Peck joined 200 people in protesting the United Steelworkers convention in Atlantic City, NJ, on September 23, 1974, over the union's "experimental negotiating agreement" with U.S. Steel Corporation, which prohibited any type of strike. Peck took part in the first international demonstration against multinational corporations on Earth Day, March 21, 1975. Launched by Coalition Against Global Enterprises (CAGE), half a dozen protests were held within the U.S., and protests were held internationally in Brussels, Norway, Stockholm and Tokyo. Peck protested in NYC outside ITT building, where he held signs quoting Anthony Sampson's 1973 book, The Sovereign State of ITT.[43]

On June 4, 1975, Peck went to what he said was the largest Wall Street protest he attended up to that time of 12,000 union demonstrators. The Municipal Labor Committee, representing the major municipal unions, organized the rally against the 1975 crisis budget proposed by the Mayor of New York City, which threatened thousands of municipal jobs. The demonstration was associated with an economic attack by the union, which threatened to withdraw millions of dollars from First City National Bank if the crisis budget went through.

Peck protested J.P. Stevens in the 1970s, an anti-union company that paid significantly lower wages than most factory jobs. On September 12, 1978, four men were arrested inside a J.P. Stevens store for standing in front of scab products and wearing shirts that read: "Boycott J.P. Stevens." This was noted as the first "T-In." On November 17, another dozen people, including Peck and David McReynolds, were arrested inside the NYC J.P. Stevens. Peck's group had all their charges dropped December 7.

By the early 1970s, Peck considered Cesar Chavez of the United Farm Workers (UFW) to be one of the greatest leaders in nonviolent resistance. Peck joined weekly pickets for six years in support of UFW's grape and lettuce boycotts. Peck met Caesar Chavez and spoke with him at length in May 1970, during a mass march from Baltimore to D.C. to protest The Pentagon's purchases of scab grapes to export to troops in Vietnam. The Baltimore-to-Washington march marked the first one of its kind on the east coast.

Peck traveled to Pacific Grove, California, to attend the three-day War Resisters League 50th anniversary conference in August 1973. When the conference ended Peck was one of 65 persons to join a motorcade to Fresno, in order to challenge the anti-mass picketing injunction against the UFW, which resulted in more than 400 arrests a week earlier. Early in the morning on August 8, Peck, along with Joan Baez, Daniel Ellsberg and others, picketed near a big ranch without problems. Peck's group then went to the second vigil at the courthouse where the injunction was debated.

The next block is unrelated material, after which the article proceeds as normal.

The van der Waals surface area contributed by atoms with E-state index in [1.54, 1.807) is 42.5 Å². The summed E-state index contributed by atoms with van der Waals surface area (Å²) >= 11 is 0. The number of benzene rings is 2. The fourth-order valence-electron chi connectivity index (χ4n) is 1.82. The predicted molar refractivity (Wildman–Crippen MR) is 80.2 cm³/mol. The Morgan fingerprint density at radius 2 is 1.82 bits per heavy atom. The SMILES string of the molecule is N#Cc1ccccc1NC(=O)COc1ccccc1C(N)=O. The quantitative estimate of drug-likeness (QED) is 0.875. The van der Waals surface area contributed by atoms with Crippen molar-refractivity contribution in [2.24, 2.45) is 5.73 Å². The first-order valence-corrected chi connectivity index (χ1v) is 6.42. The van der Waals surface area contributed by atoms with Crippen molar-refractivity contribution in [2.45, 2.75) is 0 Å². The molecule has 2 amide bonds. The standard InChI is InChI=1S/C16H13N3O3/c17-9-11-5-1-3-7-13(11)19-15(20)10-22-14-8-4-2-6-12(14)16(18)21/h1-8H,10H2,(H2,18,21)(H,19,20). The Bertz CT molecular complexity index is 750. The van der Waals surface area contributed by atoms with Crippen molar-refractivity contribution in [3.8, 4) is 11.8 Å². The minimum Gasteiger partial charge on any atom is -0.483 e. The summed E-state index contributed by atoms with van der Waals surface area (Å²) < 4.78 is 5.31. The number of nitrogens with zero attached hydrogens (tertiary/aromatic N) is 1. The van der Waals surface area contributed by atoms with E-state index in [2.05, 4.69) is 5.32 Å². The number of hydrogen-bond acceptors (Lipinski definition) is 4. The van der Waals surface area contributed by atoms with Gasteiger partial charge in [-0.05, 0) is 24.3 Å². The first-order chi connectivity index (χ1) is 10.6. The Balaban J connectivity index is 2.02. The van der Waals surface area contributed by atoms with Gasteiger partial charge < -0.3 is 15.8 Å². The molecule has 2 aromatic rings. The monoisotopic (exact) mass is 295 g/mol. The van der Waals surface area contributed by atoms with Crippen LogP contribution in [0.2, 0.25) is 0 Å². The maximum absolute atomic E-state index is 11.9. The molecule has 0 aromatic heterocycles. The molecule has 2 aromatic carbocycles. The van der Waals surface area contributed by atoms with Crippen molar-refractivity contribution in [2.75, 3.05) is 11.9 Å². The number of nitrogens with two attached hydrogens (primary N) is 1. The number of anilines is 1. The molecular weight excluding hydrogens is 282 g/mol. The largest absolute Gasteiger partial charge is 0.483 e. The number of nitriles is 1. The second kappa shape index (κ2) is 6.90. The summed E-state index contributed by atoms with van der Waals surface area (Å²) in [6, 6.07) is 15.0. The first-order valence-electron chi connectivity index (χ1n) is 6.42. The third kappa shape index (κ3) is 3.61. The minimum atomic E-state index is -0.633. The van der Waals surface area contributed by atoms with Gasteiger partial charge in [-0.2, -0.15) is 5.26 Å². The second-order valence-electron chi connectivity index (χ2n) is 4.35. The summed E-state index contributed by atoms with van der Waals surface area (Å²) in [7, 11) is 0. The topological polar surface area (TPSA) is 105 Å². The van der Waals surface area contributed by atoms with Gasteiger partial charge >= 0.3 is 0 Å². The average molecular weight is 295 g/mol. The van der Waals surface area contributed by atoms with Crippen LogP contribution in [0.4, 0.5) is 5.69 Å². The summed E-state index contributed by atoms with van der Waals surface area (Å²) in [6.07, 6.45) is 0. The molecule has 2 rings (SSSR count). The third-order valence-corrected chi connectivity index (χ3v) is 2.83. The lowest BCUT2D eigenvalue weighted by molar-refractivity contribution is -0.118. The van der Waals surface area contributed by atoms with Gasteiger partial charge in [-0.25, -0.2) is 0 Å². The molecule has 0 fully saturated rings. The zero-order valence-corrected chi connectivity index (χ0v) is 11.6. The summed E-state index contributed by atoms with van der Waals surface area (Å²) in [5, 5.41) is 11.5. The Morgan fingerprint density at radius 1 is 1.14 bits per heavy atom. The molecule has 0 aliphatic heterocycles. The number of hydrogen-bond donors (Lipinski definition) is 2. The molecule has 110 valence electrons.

Peck joined 5,000 people protesting at Union Square in NYC on May 10, 1975, for the second annual UFW week, which was observed in more than 50 cities. Some time prior to the rally, UFW singled out Gallo wine to boycott, along with the continuing boycott of grapes and lettuce, and speeches at Union Square were made by Cesar Chavez, Dorothy Day and Bella Abzug. On June 16, 1977, Peck joined 100 UFW members in picketing outside the Connecticut Mutual Life Insurance Company in Hartford, Connecticut. The insurance company owned a significant number of citrus fruit groves along the west coast and had stalled previous negotiations for a union contract.

Peck protested New York City's subway fare increases in the 1970s, explaining it unfairly made money off the working class. When the subway fare increased from 30 cents to 35 cents in 1971, Peck walked through the subway gates without paying and encouraged others to do the same. He was arrested for this in 1972 and was fined $25. In 1975, NYC's subway fare nearly doubled to 50 cents, and Peck joined the first day of protests on September 2, 1975, and walked through the gates without incident and held gates open for other people to walk through without paying. He was arrested three times in 1976 for continuing protests against the fare increase.

FBI Court Case

In 1975, Gary Thomas Rowe Jr. testified that he was a paid FBI informant in the Klan, and that on May 14, 1961, the KKK had been given 15 to 20 minutes without interference by the police. Peck filed a lawsuit against the FBI in 1976, seeking $100,000 in damages.[44] In 1983, he was awarded $25,000,[45] and by this time was paralyzed on one side after a stroke.[46] Peck had been working for Amnesty International until his stroke.[45]


In 1985, Peck moved into a nursing home in Minneapolis. He died there on July 12, 1993, at age 78.[1]

Selected works

See also


  1. ^ a b c d Pace, Eric (July 13, 1993). "James Peck, 78, Union Organizer Who Promoted Civil Rights Causes". The New York Times. Retrieved April 10, 2010.